Summary: We can only evangelize the people within the culture of death by understanding the culture and standing with the people to share the Word of God.
Monday of 16th Week in Course
July 19, 2010
I did an informal survey of the network TV commercials one evening and was not surprised at the results. Most of the ads were for automobiles and trucks. The rest were for discretionary purchases or for merchandise you couldn’t advertise on radio or TV thirty years ago. All of this “stuff” is supposed to make us happy, but none of it can do so. God has showed us what can make us happy: it is the good. And it involves not what we should buy but what we should do: act justly, love in loyalty, and walk humbly with our God.
The ironies of our day are too many to count. The one that seems to hit the front page almost daily has the New York Times and CBS News, which never met an abortion they didn’t like, lecturing the Catholic Church on morality and canon law. The irony is that they are trying to turn the best friend of humankind into a monster. The teachings of Christ, conserved and proclaimed by the Bride, the Church, are the only truths that can get us out of the hole we have dug for ourselves by our sin. Lose that hope and humanity has lost it all.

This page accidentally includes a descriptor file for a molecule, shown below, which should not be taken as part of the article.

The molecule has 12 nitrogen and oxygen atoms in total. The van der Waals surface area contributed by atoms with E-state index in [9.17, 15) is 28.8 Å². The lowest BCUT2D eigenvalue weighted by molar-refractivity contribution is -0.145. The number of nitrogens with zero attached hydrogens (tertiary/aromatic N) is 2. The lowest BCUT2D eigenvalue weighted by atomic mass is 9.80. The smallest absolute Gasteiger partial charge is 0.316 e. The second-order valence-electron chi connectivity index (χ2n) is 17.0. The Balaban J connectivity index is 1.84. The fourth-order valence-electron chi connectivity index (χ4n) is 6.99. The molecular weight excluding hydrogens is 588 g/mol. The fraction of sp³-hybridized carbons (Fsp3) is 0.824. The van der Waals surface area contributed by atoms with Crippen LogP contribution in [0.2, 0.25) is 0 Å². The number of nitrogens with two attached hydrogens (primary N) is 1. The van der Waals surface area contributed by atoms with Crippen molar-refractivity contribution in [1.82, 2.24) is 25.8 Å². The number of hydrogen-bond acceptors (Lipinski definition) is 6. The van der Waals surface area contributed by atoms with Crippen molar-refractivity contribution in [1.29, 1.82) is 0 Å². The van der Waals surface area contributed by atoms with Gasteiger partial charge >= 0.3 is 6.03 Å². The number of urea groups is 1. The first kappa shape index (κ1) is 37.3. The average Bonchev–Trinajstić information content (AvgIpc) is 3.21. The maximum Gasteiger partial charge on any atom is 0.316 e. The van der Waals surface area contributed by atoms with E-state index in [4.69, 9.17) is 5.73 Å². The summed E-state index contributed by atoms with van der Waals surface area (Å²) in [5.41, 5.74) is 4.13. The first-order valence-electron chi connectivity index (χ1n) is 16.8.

Archbishop Gomez tells us that we need to understand our culture from the “inside out–its values and aspirations, its strengths and weaknesses, its positive and negative aspects. We need to always be on the lookout” (25) for new ways to spread the Gospel in “arts, politics, media, business, science, research; even to the fields of sports and popular entertainment.” (26)
This is not proselytizing. Proselytism involves standing outside the world and pronouncing judgement, much like the people who stand outside arenas with placards telling the promoters they are going to hell. The laity must stand with the people who need Christ, perform their work “to the highest possible standards and with a Christian perspective.” This requires you to show through your work and through your friendships with your colleagues, “the harmony between faith and reason, and the new insights that are possible if we think of creation and discovery as something we do in partnership with our Creator.” Don’t keep your faith to yourself, or you will just be allowing the culture to insulate itself from the voice of the Redeemer. You are the “key to preventing that from happening.” If you are silent, materialism and consumerism will dominate.